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The division of the criteria into two categories follows the principles of good planning and FTA’s guidance on project evaluation, which has been in use for over 20 years, by recognizing that they address very different aspects of project benefits.  Criteria related to effectiveness address how well a project performs without regard to cost, which acknowledges the importance of the magnitude of the project benefits.  Projects with significant benefits, properly normalized so that credit is not simply a function of project size, are notable for what they accomplish.  On the other hand, cost effectiveness addresses the magnitude of project benefits as compared to project costs.  Projects can be very cost effective but have poor effectiveness ratings because their benefits are minimal, as are their costs.  Similarly, projects can be very effective but not cost effective because, while their benefits are considerable, their costs are excessive.  Please refer to the NPRM for specific weights.     

1.1.1 New Starts Effectiveness

FTA proposes that the criteria under effectiveness be: 1) general mobility, 2) economic development/land use, 3) mobility for transit dependents, and 4) environmental benefits.  The primary benefit from major transit projects is likely from their impact on increasing mobility, and the effect of this increase in accessibility in creating more development around station areas.  Because more benefits of projects flow from these factors, they constitute the majority of the rating for project effectiveness.  For specific weights, please refer to the NPRM.  

The benefits of economic development fall primarily into three areas: increases in property values, increases in regional efficiencies, and the reduced travel of those locating close to a transit station.  Increases in property values and rents are not considered because they are already accounted for in the transportation benefits for the project.  To determine regional efficiencies and reduced travel, a promising approach would be to determine the value of both regional efficiencies and reduced travel using models that could ultimately quantify the user benefits expected from the project.  That effort would allow for quantifiable criteria with measures of user benefits that account for both transportation and economic development/land use benefits.  However, requiring that these models be implemented for every project would require both considerable effort and costs for project sponsors.  Until we have more evidence that can shed light on the relative benefits of mobility and economic development/land use, they will be weighted equally for the effectiveness rating.  Please refer to the NPRM for specific weights.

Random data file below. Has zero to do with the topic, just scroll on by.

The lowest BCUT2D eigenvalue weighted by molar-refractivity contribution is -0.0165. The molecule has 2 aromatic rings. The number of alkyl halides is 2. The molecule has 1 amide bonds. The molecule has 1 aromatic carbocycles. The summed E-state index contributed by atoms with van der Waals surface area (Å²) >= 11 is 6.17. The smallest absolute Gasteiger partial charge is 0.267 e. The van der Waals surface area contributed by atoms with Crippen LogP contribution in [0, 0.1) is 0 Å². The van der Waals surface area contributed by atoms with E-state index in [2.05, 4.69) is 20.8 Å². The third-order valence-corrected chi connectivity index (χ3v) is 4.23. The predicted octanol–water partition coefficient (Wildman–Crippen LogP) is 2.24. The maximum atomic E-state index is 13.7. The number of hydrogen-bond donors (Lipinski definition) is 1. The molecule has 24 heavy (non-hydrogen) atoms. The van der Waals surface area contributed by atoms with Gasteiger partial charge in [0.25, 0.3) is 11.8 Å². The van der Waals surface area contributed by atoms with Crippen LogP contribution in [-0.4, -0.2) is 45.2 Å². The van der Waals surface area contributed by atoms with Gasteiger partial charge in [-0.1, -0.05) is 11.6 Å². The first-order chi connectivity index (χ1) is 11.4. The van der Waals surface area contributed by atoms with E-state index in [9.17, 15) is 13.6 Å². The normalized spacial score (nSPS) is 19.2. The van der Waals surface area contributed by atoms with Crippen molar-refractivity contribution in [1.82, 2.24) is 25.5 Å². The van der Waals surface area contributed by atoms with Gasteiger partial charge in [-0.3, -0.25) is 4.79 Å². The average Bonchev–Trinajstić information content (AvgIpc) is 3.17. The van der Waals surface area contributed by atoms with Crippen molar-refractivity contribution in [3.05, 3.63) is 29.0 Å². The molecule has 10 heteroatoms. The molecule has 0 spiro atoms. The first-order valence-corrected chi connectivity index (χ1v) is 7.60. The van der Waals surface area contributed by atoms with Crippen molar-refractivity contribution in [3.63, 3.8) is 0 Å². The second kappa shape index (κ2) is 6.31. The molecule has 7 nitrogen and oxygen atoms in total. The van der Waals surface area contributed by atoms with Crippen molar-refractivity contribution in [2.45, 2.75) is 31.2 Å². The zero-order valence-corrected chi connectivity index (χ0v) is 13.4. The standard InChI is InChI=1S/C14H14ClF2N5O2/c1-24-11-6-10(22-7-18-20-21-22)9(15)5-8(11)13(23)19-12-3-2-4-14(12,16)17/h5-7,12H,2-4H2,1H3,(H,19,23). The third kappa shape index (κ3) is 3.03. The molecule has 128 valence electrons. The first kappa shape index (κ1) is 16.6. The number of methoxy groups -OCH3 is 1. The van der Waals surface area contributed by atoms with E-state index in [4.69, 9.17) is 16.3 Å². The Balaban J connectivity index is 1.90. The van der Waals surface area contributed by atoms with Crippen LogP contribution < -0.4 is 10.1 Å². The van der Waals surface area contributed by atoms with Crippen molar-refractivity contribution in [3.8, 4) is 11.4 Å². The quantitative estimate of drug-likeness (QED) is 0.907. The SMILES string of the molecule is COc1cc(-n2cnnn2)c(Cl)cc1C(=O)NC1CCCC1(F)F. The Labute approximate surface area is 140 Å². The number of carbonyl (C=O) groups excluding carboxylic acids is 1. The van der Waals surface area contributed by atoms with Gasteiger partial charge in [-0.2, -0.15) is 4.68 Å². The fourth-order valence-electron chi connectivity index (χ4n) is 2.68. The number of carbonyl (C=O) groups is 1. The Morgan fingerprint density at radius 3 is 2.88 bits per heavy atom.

Assessing the value of mobility for transit dependents and of environmental benefits for comparative analysis is problematic in terms of reliable quantification of user benefits.  Clearly, each has a role in assessing the overall benefits expected from projects; therefore, FTA proposes that they be valued equally, at lesser weights, to acknowledge the inherent difficulty in converting them into common measures for comparative analysis.  Please refer to the NPRM for specific weights. General Mobility

FTA proposes three measures for general mobility: 1) the number of average weekday riders on the project; 2) the user benefits per passenger mile on the project; and 3) the severity of the

Federal Transit AdministrationPage 4

Guidance on New Starts Policies and ProceduresJuly, 2007

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